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Massive Global Health Worker Shortage Targeted


Massive global health worker shortage targeted at UN-sponsored meeting

With nearly 60 countries, mostly in Africa, facing crippling health care shortages, and the global deficit of workers in the sector put at 4 million, the United Nations is pushing ahead with a so-called task shifting programme to quickly train primary care personnel.

At the first-ever international conference on task shifting this week in Addis Ababa, Ethiopia, co-sponsored by the UN World Health Organization (WHO), some 350 health ministers, public health leaders and HIV/AIDS experts are seeking to scale up access to HIV/AIDS treatment and, at the same time, expand the global health workforce by moving tasks to less specialized health workers to free up the time of doctors and nurses.

Task shifting maximizes the role of primary community-led health care, delivered closer to patients by an integrated team of health care professionals. "Doctors and nurses are essential but countries cannot afford to wait years while they complete their training," WHO Assistant Director General Anders Nordström told the opening session.

Training a new community health worker takes between a few months and a year depending on the competencies required, a stark contrast to the three or four years required for a nurse to fully qualify. For a doctor it takes up to eight years.

"Task shifting not only addresses the two interlinked emergencies of the health worker crisis and the HIV/AIDS pandemic, but also offers long-term potential for strengthening health systems in a way that is consistent with the current renaissance in primary healthcare services," Dr Nordström said.

The conference opened with the presentation of new WHO guidelines to assist countries to implement task shifting, developed in collaboration with the United States President's Emergency Plan for AIDS (PEPFAR), a conference co-sponsor, and UNAIDS, the Joint UN Programme on HIV/AIDS.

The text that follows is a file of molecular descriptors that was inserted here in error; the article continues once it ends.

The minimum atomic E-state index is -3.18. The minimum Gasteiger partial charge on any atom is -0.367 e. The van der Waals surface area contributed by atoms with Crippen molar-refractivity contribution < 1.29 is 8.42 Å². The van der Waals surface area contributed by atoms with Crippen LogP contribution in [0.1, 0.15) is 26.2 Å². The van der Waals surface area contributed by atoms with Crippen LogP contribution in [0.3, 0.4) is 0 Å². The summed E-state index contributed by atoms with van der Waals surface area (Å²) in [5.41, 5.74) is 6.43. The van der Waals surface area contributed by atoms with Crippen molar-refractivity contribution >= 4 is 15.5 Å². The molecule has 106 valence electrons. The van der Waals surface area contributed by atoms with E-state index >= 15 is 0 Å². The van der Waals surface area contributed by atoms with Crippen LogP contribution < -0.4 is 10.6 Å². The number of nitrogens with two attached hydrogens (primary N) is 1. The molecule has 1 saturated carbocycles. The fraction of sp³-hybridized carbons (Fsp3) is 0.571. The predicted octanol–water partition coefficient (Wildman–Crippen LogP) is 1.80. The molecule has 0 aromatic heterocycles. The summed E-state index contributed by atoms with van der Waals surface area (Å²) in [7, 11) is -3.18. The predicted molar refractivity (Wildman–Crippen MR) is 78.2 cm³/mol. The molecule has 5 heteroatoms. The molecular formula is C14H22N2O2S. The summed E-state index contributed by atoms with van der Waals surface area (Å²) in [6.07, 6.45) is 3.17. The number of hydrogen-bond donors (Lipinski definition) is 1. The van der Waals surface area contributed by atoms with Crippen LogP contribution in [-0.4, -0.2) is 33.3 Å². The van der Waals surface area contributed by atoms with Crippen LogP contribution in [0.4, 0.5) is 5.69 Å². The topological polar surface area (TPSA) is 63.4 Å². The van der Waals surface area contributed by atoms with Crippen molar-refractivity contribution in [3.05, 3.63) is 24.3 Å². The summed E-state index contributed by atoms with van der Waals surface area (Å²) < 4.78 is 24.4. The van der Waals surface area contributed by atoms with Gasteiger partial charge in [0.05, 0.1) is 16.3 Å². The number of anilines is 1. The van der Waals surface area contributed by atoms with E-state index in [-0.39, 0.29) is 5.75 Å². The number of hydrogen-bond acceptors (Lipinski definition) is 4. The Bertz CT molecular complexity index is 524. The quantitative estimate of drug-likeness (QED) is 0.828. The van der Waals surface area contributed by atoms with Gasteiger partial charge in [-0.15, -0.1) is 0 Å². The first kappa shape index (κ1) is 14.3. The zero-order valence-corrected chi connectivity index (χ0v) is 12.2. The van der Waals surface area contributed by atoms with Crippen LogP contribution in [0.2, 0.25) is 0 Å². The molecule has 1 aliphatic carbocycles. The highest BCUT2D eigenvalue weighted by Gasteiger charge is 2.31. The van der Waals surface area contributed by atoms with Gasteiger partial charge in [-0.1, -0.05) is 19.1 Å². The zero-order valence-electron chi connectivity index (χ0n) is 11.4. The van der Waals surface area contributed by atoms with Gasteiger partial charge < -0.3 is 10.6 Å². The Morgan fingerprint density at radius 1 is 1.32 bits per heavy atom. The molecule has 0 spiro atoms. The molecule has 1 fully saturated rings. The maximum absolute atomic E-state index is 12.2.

Part of a larger WHO-led initiative called "Treat, Train and Retain" to increase access to HIV/AIDS care, the guidelines are the result of 18 months of consultation involving 167 top public health and HIV/AIDS experts, and are based on evidence from experience and detailed evaluations in countries where task shifting is already being implemented.

"What is important is that these guidelines build on what is already in place with an aim to ensuring quality of care, better motivating and retaining health workers, and rapidly expanding care and treatment to the poorest in a safe, efficient and effective way," UNAIDS Deputy Executive Director Michel Sidibe said.

Over the past few years, a number of countries, including Ethiopia, Haiti, Malawi and Uganda, have made progress in task shifting. Ethiopia, for example, created new health worker cadres and accelerated pre-service training of a number of cadres.

ENDS

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